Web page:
Sunday, 17 November 2013
(2) ‘The Architectural Review’–Barbara Jones, Eric De Mare and Neo Romanticism (1930–50).
Part Two – The Wider Social Scene & Tom Rolt.
‘Narrow Boat’ L T C Rolt. First Edition 1944.
Pride of place in any canal book collection should probably go to ‘Narrow Boat’ and even though my own battered first edition copy with a far from intact dust jacket is signed by him, I have to admit that it is not my favourite book. Even so, like most people, I do recognize its importance.
So how did this book that raised a new realisation that our canals still existed and which prompted the formation of an organization to protect and preserve canals and thus usher in a new canal age, come to be written? This new awareness produced too an ever increasing number of books and articles such as the two described in Part 1 of this blog – ‘The Rose & Castle’ by Barbara Jones and ‘The Canals of England’ by Eric De Mare.
Tom Rolt’s book appeared in 1944 and was an immediate popular success story. To a public weary of the war it offered an escape to an older more peaceful time and as such it seems to be part of a movement that had existed in Britain since the end of the First World war.
‘Chalk Paths’ by Eric Ravelious. Watercolour on paper. 1935.
Neo Romanticism –1930 –55.
The Depression years of the 1930’s saw a conscious movement in the arts away from the ugliness of the industrial revolution towards a simplified vision of a bygone era. The British Landscape as seen in the paintings of Eric Ravelious and John Piper for example shows a typically nostalgic and pastoral vision in simplified decorative terms.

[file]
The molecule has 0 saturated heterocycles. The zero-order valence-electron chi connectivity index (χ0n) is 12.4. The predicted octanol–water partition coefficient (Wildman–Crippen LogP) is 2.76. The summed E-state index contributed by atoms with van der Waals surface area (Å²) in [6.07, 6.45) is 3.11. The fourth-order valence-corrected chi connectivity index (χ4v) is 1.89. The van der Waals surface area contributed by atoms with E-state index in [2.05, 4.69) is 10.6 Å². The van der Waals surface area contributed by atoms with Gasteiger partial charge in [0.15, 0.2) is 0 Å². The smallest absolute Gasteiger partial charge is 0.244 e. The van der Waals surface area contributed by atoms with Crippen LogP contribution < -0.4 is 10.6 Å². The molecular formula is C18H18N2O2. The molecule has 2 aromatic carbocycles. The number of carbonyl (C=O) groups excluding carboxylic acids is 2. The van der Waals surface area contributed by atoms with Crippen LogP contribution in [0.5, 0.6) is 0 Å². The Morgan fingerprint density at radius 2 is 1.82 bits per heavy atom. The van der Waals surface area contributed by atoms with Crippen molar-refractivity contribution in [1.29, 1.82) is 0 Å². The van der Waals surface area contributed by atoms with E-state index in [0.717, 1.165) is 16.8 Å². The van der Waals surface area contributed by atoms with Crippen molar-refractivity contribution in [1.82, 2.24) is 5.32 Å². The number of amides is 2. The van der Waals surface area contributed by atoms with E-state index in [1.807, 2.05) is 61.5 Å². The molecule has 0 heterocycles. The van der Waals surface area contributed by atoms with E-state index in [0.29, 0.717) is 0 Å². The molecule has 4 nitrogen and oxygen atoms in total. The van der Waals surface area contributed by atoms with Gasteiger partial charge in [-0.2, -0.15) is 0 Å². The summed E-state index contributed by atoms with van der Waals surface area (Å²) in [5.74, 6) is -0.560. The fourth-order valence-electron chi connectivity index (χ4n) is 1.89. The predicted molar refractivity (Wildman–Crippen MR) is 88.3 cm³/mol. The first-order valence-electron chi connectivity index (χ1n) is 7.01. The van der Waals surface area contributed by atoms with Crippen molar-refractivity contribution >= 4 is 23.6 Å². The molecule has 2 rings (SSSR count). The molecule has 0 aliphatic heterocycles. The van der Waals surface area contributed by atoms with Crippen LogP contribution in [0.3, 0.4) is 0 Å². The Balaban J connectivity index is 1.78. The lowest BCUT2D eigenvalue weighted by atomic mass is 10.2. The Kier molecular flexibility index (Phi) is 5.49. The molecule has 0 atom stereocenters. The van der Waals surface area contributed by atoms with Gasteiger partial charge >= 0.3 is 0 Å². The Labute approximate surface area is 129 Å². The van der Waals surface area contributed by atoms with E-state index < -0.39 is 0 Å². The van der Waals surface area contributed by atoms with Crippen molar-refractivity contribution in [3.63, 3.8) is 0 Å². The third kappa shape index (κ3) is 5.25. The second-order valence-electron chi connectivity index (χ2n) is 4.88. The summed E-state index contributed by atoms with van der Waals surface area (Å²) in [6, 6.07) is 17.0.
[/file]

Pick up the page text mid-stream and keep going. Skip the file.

‘Tithe Barn, Great Coxwell, Berkshire’ by John Piper.Watercolour.1940.
This new movement was not confined to painting but embraced most of the arts including literature, poetry, music, film and photography. At the same time and partially due to the depression years of the early 30’s there was an increased awareness of the Landscape and the countryside with its heritage and structures to be explored and enjoyed. Thus rambling became quite a vogue for a time to be especially enjoyed by those with no work & little money.
The uncertainties that the Great War and the depression unleashed, manifested themselves in an anxiety about increased urbanization and industrial development in some quarters and this was reflected in a nostalgic regret for the more simpler creations of the hand made and the artisan.
Promotion & Film still from ‘ A Canterbury Tale’ 1944.Directors-Michael Powell & Emeric Pressburger.
‘What are we fighting for’ ?
With the arrival of war in 1939 and the threat to Britain’s very existence in question, the government sought to boost national morale with a series of propaganda films such as ‘A Canterbury Tale’ . These tended to celebrate positive virtues in the English character – stoicism,liberalism etc. and especially an identification with the English pastoral landscape. Thus the English village, its lore and its characters were portrayed in a very romantic manner and in a setting that had remained relatively unchanged for centuries.
‘Recording Britain’ (1940 – 45.)
In tandem with the war time propaganda films the Government also sought to boost morale by employing artists to record and celebrate the country’s natural beauty and architectural heritage. This resulted in over 1500 paintings and drawings which sought to preserve the English landscape under threat from invasion or from ‘progress’ –development and road building etc. Rural industries under decline and their disappearing craftsmen found especial favour. So it is no coincidence that Barbara Jones was employed on this scheme and that her interest in everything quirky & esoteric in English working class art ,no matter how humble, should eventually find her drawn to the decoration of the Narrow Boats and thus the production of her article in the 1946 ‘Architectural Review’.